Owning a cat can be both a delight and a challenge. Compared to other popular domesticated animals, cats are pretty self-sufficient. In fact, you will sometimes need to actively look for your cat to make sure that she is okay, as they like to find warm and comfortable places to hide and relax. Westport pet owners who are concerned about the long-term health and longevity of their pet cats should bring them in for a regular check-up at their local Dartmouth animal hospital. Vaccinations, check-ups, preventive solutions, feline dental care, and other types of treatments, are all available through your Southeastern Massachusetts veterinarian.
Urinary Tract Disease
Veterinarians have been warning pet owners for years about the prevalence of Feline Lower Urinary Tract Disease (FLUTD), especially in male cats. Approximately three percent of cats that are seen by vets are diagnosed with FLUTD, which is a group of different diseases that can have multiple causes. It is not the same type of urinary tract infection (UTI) that commonly affects humans, in fact, it can be much more severe. While both female and male cats can get FLUTD, it is important to know all of the risk factors involved. Cats who are overweight, do not get regular exercise, and solely eat dry food are often more at-risk than cats who are a healthy weight, get regular exercise, and eat a high-quality brand of wet food.
Symptoms that should cause you to bring your cat to the Dartmouth animal hospital include:
- urinating in unusual places
- crying when urinating
- difficulty urinating
- blood in urine
- licking around the urinary area (due to pain – not normal cleaning)
- depression or a lack of appetite
If your cat exhibits any of the symptoms above, contact your Southeastern Massachusetts veterinarian right away. If your cat is unable to urinate, you should always consider it to be an emergency. Contact your vet immediately if you suspect that your cat might have a urinary tract problem or other serious condition.
Pests & Parasites
Fleas, ticks, and tapeworms are the most common pests and parasites to affect your cat. Westport pet owners should take a pro-active approach to preventing these pests through the use of medications, treatments, and regular check-ups at the vet. Fleas are very common throughout the United States regardless of the season, while pet owner in New England are very aware of the risks associated with ticks and the diseases that they carry. Regular check-ups can reveal the presence of tapeworms and other internal parasites, so they can be treated right away.
Some of the signs of pests and parasites in your cat can include:
- constant scratching or licking
- red or irritated skin
- skin infections or hair loss
- vomiting or weight loss
- visible sightings of fleas, flea “dirt” or ticks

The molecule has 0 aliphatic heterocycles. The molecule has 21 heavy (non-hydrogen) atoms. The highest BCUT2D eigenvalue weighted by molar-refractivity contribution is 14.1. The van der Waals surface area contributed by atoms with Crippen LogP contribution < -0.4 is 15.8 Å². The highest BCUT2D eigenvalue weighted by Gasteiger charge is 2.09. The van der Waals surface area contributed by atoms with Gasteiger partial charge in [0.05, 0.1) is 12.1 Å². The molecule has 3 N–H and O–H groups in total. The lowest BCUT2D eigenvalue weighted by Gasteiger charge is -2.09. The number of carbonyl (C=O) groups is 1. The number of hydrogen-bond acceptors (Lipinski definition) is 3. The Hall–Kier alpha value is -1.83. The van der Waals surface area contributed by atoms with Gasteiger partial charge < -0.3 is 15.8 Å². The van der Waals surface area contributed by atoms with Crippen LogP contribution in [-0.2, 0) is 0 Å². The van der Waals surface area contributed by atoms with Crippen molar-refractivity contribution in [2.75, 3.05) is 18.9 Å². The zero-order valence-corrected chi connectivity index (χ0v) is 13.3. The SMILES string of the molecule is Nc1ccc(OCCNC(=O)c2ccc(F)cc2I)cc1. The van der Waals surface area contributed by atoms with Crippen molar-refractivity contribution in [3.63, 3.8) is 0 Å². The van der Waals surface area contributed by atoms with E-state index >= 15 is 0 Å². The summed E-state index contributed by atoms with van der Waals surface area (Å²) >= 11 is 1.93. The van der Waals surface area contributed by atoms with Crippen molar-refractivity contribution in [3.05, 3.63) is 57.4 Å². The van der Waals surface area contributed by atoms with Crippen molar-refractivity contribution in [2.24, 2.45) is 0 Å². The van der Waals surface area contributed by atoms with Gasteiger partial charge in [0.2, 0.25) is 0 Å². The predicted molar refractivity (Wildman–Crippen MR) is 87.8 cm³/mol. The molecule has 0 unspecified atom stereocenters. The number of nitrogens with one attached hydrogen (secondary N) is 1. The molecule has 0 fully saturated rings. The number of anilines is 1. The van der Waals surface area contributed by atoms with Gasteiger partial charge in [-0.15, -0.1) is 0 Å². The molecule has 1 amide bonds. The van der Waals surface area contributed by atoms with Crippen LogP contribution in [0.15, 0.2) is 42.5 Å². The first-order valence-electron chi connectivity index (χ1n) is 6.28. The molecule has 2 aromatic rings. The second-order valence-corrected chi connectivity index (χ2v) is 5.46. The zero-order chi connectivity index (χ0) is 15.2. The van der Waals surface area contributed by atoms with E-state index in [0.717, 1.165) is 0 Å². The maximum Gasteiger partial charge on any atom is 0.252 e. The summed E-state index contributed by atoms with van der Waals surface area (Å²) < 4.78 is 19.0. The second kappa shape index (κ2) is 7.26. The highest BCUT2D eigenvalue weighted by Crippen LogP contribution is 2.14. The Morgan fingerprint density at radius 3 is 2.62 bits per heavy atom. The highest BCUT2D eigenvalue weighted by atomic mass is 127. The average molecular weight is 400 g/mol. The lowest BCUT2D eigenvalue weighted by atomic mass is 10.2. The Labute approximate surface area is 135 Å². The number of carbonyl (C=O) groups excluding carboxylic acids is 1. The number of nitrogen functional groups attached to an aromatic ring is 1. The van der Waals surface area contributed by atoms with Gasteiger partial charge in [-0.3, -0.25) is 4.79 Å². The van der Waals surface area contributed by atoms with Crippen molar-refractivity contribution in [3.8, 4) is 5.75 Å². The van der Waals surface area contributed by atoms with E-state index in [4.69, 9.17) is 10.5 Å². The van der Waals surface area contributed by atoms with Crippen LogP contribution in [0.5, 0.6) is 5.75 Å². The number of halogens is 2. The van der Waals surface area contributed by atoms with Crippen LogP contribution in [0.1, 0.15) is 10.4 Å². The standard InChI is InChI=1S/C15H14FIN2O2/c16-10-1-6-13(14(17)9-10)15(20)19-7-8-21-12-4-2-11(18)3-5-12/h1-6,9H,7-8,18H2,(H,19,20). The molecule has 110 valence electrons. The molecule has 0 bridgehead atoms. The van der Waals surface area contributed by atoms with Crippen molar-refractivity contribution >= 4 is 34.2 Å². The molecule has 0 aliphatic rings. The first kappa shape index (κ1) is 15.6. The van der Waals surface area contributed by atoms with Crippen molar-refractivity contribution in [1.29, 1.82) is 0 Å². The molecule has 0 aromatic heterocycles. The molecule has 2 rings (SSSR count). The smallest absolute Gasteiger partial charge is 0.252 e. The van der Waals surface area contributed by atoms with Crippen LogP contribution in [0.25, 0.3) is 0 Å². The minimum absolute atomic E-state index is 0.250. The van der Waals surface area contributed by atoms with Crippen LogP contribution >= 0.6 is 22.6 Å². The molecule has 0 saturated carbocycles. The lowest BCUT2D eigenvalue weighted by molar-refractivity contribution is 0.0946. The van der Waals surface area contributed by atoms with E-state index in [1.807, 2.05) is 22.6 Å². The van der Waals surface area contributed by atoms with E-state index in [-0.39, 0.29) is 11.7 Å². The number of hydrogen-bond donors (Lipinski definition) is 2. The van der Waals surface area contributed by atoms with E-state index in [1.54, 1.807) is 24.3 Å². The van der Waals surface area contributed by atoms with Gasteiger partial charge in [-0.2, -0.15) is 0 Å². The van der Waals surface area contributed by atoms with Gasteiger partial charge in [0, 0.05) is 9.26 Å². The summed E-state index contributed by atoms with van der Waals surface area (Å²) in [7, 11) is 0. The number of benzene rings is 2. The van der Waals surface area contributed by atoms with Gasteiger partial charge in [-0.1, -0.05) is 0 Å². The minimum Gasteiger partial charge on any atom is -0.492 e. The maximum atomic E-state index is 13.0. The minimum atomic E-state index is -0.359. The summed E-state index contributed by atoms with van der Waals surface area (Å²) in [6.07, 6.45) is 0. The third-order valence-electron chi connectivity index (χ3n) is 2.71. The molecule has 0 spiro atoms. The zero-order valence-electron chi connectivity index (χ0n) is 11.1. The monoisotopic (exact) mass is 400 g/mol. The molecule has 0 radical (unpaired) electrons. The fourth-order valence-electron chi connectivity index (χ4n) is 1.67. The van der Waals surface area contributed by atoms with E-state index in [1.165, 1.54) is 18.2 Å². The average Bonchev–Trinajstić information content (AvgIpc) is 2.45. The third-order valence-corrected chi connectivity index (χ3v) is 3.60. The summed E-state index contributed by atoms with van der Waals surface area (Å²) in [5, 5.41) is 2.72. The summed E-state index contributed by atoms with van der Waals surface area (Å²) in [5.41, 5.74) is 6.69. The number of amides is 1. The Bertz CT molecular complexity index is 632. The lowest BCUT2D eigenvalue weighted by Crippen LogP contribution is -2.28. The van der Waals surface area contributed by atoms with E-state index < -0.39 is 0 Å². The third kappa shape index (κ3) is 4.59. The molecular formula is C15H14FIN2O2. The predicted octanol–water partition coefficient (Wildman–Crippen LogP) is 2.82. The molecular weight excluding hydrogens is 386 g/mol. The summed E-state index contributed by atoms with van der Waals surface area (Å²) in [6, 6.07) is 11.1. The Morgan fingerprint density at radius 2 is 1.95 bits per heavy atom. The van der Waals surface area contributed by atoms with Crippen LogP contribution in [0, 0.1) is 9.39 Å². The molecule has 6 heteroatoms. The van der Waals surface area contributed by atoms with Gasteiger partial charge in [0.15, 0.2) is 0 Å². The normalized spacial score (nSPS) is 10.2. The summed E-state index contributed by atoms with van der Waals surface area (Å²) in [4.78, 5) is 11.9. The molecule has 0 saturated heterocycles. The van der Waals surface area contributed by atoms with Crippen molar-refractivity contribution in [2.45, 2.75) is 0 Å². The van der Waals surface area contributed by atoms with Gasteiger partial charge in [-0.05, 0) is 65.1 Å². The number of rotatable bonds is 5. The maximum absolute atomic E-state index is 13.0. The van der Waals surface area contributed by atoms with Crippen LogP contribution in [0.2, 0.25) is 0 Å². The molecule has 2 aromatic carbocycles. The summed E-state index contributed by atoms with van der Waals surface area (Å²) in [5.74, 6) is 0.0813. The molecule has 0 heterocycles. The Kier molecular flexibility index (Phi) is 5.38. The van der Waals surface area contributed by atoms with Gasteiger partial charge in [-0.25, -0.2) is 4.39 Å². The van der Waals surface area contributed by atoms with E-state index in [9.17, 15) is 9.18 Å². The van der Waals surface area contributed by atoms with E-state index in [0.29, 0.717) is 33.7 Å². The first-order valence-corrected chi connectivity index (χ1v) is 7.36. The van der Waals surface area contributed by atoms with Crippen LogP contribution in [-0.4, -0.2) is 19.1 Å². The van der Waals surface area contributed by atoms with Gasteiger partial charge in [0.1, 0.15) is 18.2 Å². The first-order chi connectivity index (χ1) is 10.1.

Speak with your Southeastern Massachusetts veterinarian about other precautions that you can take, as well as other signs that you can look for, to help keep your cat healthy and free from pests and parasites. Tapeworms are a serious problem and can grow to be up to two feet in length, living inside your cat’s small intestine. Tapeworms and fleas go hand-in-hand, as most cats will get tapeworms after swallowing a flea. Make sure to take care of any flea problems to ensure that your cat doesn’t become infested with tapeworms again in the future.
Diarrhea & Vomiting
While these are two symptoms that you should be on the look out for with your cat, they can also be signs of other diseases, parasites, allergies, infections, and conditions that require treatment from your local Dartmouth animal hospital. Westport pet owners who notice diarrhea and vomiting should at least contact their veterinarian to determine whether a check-up or other action is required. Diarrhea can be a sign of liver disease, internal infections, and even cancer. Vomiting can be caused by eating something poisonous or inedible, as well as serious diseases, such as FLUTD, diabetes or hairballs.
One area that many pet owners overlook is the eyes. Cats can have problems with the eyes that are symptoms of other underlying conditions. Inflammation, retinal disease, conjunctivitis, cataracts, glaucoma and any type of eye trauma should all be treated by a licensed Southeastern Massachusetts veterinarian right away. Symptoms to watch for include watery eyes, cloudiness, gunk in the corners of the eye, pawing at the eye, squinting, red eyelid lining or a third eyelid that remains visible. If you see any eye problems, make sure to contact your vet to schedule an appointment as soon as possible.
Visit Anchor Animal Hospital in Dartmouth
Westport pet owners and pet owners from all over the South Coast region have been bringing their pets to our Dartmouth animal hospital since 1975. To schedule an appointment for a check-up, feline dental care or vaccinations, give us a call at 508-996-3731. Anchor Animal Hospital is also an emergency veterinary hospital, providing a wide range of emergency services to cats, dogs, and pocket pets.